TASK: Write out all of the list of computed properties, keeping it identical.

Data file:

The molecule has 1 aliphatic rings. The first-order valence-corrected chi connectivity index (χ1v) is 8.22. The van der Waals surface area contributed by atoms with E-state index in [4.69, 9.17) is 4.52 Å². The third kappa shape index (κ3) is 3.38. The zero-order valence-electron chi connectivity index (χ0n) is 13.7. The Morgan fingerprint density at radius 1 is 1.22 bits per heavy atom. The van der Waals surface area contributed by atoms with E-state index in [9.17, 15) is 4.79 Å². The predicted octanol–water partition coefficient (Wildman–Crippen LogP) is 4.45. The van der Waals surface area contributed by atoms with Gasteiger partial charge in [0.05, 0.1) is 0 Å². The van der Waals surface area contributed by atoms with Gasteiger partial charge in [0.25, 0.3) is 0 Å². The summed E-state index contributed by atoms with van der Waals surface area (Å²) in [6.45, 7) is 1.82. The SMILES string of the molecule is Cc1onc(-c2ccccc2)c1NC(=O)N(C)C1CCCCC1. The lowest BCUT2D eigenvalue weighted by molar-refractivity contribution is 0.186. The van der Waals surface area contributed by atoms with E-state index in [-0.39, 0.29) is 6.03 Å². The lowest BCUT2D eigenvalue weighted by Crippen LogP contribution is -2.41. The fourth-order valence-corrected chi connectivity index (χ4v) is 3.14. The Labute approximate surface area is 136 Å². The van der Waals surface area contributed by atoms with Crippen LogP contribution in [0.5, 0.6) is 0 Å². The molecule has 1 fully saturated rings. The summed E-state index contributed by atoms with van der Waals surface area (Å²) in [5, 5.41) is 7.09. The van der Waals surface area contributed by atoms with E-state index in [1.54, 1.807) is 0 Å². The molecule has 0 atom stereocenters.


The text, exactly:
The molecule has 1 aliphatic rings. The first-order valence-corrected chi connectivity index (χ1v) is 8.22. The van der Waals surface area contributed by atoms with E-state index in [4.69, 9.17) is 4.52 Å². The third kappa shape index (κ3) is 3.38. The zero-order valence-electron chi connectivity index (χ0n) is 13.7. The Morgan fingerprint density at radius 1 is 1.22 bits per heavy atom. The van der Waals surface area contributed by atoms with E-state index in [9.17, 15) is 4.79 Å². The predicted octanol–water partition coefficient (Wildman–Crippen LogP) is 4.45. The van der Waals surface area contributed by atoms with Gasteiger partial charge in [0.05, 0.1) is 0 Å². The van der Waals surface area contributed by atoms with Gasteiger partial charge in [0.25, 0.3) is 0 Å². The summed E-state index contributed by atoms with van der Waals surface area (Å²) in [6.45, 7) is 1.82. The SMILES string of the molecule is Cc1onc(-c2ccccc2)c1NC(=O)N(C)C1CCCCC1. The lowest BCUT2D eigenvalue weighted by molar-refractivity contribution is 0.186. The van der Waals surface area contributed by atoms with E-state index in [-0.39, 0.29) is 6.03 Å². The lowest BCUT2D eigenvalue weighted by Crippen LogP contribution is -2.41. The fourth-order valence-corrected chi connectivity index (χ4v) is 3.14. The Labute approximate surface area is 136 Å². The van der Waals surface area contributed by atoms with Crippen LogP contribution in [0.5, 0.6) is 0 Å². The molecule has 1 fully saturated rings. The summed E-state index contributed by atoms with van der Waals surface area (Å²) in [5, 5.41) is 7.09. The van der Waals surface area contributed by atoms with E-state index in [1.54, 1.807) is 0 Å². The molecule has 0 atom stereocenters.